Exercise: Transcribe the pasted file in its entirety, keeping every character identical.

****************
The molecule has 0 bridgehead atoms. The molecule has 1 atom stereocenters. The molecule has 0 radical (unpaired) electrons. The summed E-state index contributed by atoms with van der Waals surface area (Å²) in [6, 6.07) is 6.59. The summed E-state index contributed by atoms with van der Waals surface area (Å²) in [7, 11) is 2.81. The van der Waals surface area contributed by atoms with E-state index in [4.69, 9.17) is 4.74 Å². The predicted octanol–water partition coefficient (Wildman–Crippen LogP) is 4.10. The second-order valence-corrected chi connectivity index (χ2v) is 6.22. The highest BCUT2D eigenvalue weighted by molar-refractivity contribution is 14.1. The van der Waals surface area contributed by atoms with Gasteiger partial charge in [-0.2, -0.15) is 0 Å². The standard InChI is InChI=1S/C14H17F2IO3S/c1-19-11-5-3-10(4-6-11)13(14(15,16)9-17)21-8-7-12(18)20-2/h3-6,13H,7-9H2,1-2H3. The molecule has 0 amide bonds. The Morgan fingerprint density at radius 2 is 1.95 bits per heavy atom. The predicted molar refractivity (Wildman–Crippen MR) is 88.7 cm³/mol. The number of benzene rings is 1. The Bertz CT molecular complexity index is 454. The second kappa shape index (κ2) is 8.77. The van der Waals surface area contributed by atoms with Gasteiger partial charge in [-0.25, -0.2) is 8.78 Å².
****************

The molecule has 0 bridgehead atoms. The molecule has 1 atom stereocenters. The molecule has 0 radical (unpaired) electrons. The summed E-state index contributed by atoms with van der Waals surface area (Å²) in [6, 6.07) is 6.59. The summed E-state index contributed by atoms with van der Waals surface area (Å²) in [7, 11) is 2.81. The van der Waals surface area contributed by atoms with E-state index in [4.69, 9.17) is 4.74 Å². The predicted octanol–water partition coefficient (Wildman–Crippen LogP) is 4.10. The second-order valence-corrected chi connectivity index (χ2v) is 6.22. The highest BCUT2D eigenvalue weighted by molar-refractivity contribution is 14.1. The van der Waals surface area contributed by atoms with Gasteiger partial charge in [-0.2, -0.15) is 0 Å². The standard InChI is InChI=1S/C14H17F2IO3S/c1-19-11-5-3-10(4-6-11)13(14(15,16)9-17)21-8-7-12(18)20-2/h3-6,13H,7-9H2,1-2H3. The molecule has 0 amide bonds. The Morgan fingerprint density at radius 2 is 1.95 bits per heavy atom. The predicted molar refractivity (Wildman–Crippen MR) is 88.7 cm³/mol. The number of benzene rings is 1. The Bertz CT molecular complexity index is 454. The second kappa shape index (κ2) is 8.77. The van der Waals surface area contributed by atoms with Gasteiger partial charge in [-0.25, -0.2) is 8.78 Å².